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A 772k cycle then back to work in vaccination centre

AN Ultra Cyclist spent most of last week cycling over and back across the country.
Kenny Gillespie from Braade, Kincasslagh, set off from the most westerly point in Ireland, Slea Head on the Dingle Peninsula on Saturday morning and made his way to the most easterly point, Wicklow Lighthouse, before riding back again.
Gillespie (41) completed the 480-mile, or 772km, ride, which included 6,400 metres of climbing, in a time of 38 hours and one minute.
The father of two is a paramedic with Medicall Ambulance Service, a private ambulance company, in Letterkenny. For the past eight months he has also worked at the LYIT vaccination centre.
This morning he starts work at the new Covid-19 vaccination satellite centre in St Columba’s Community Centre, Burtonport.
Now six years into his ultra-cycling career, he likes the thought of pushing the body a bit further.
“The mission last weekend was to see if I could do it and, to be honest, I felt as good in the last ten hours as I did at any other point during the race,” he said.
Kenny was one of seven cyclists who took part in the inaugural Team Joe Barr 770km cycle which was open to individuals and two-person teams.
Kenny’s wife Martina and friends Rosaleen and Maureen formed the support crew to cajole him around the route.
“We set off from Dingle at 9am on Saturday and I got back there just after 11 on Sunday night. Martina, Rosaleen and Maureen passed the food out the window and made sure that everything was ready for me when needed. They were great. They also had the tablet in the car to make sure I was going in the right direction,” he said.
Kenny has completed the Donegal Atlantic Way 555k Ultra Race on three occasions (2017, ‘18 and ‘19) so he’s well used to ultra-races that go through the night.
“I didn’t do any ultra races last year so it was nice to get over the line on Sunday night. I would like to do a 1,000k event at some stage but it’s probably a little too early to be chatting about it now,” he said.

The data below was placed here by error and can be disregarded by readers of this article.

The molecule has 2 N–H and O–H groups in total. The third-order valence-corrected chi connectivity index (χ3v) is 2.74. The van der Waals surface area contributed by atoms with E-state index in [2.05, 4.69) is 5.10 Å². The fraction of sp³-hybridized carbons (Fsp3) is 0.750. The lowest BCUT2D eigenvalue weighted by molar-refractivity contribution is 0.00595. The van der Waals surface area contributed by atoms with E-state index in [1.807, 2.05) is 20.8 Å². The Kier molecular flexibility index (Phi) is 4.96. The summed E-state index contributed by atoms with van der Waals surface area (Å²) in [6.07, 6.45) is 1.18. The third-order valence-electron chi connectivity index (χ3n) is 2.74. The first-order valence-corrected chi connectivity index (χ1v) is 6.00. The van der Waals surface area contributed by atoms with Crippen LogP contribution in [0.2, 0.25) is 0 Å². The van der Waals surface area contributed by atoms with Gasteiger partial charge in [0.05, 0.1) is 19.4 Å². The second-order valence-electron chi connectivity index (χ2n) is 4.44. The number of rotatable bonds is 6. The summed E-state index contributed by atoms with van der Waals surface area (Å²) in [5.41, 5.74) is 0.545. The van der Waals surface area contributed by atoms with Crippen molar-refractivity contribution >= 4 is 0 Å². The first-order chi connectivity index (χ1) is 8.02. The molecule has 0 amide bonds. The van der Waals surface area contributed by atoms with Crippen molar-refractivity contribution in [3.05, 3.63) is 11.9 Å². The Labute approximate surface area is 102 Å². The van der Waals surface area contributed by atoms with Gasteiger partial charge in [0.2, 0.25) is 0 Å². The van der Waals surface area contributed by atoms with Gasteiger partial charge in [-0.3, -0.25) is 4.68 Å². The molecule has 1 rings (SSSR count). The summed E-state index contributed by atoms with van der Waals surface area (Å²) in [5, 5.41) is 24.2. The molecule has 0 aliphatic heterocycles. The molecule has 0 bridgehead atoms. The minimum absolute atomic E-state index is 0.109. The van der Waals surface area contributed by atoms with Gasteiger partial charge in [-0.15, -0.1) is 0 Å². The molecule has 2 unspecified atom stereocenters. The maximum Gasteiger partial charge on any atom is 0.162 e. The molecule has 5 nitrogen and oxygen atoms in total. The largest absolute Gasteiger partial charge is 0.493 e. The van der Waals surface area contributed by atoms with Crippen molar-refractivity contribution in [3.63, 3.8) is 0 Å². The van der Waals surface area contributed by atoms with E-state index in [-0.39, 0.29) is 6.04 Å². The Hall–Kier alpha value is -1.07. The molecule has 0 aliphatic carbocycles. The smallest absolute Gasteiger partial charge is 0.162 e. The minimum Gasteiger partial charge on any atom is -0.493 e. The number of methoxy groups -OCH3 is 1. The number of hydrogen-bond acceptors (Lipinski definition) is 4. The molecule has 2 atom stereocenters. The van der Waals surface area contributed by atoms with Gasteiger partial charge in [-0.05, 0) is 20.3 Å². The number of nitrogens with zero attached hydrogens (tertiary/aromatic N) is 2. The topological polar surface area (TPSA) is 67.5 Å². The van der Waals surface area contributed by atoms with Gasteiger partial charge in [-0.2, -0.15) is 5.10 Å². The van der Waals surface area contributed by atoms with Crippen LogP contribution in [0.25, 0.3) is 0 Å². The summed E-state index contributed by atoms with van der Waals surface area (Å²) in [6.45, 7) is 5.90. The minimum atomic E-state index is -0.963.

Apart from two fifteen-minute ‘power naps’, Kenny was in the saddle for almost 38 hours.
“I kept going as much as I could but I stepped off twice when I found myself falling asleep on the bike. Those two naps did me the world of good.
“The weather wasn’t too bad but we were cycling into a light headwind for the first 400k,” he explained.
“When things got tough and I was at a low point I would think of all the people back home who sent me good wishes. The local Caisleáin Óir hotel were also very good in providing sponsorship in the lead up to the race. They really backed me,” he said.
Another welcome boost was seeing his children Amy (13) and Kenny (10) as he arrived back into Dingle.
“My cousin Elaine brought them down. I didn’t know they were coming and I got a lovely surprise when I saw them and their banners as I was cycling in Kanturk. It was a big boost at that stage,” he admitted.
“Overall, it was a good experience. There were ups and downs but it’s important that you always take the time to enjoy it,” he added.
A talented footballer with Keadue Rovers in his youth, Kenny enjoys nothing better than getting on the bike and taking in a full lap of the county border and coastline.
“I wouldn’t cycle any more than 250k at any given time. It’s not all endurance stuff. I also do one and two hour sessions as well as interval work. I’m a bit stiff today but I’ll be back out on the bike before I start vaccinating in Burtonport on Thursday.
“There’s a bit of life in the old dog yet,” he laughed.

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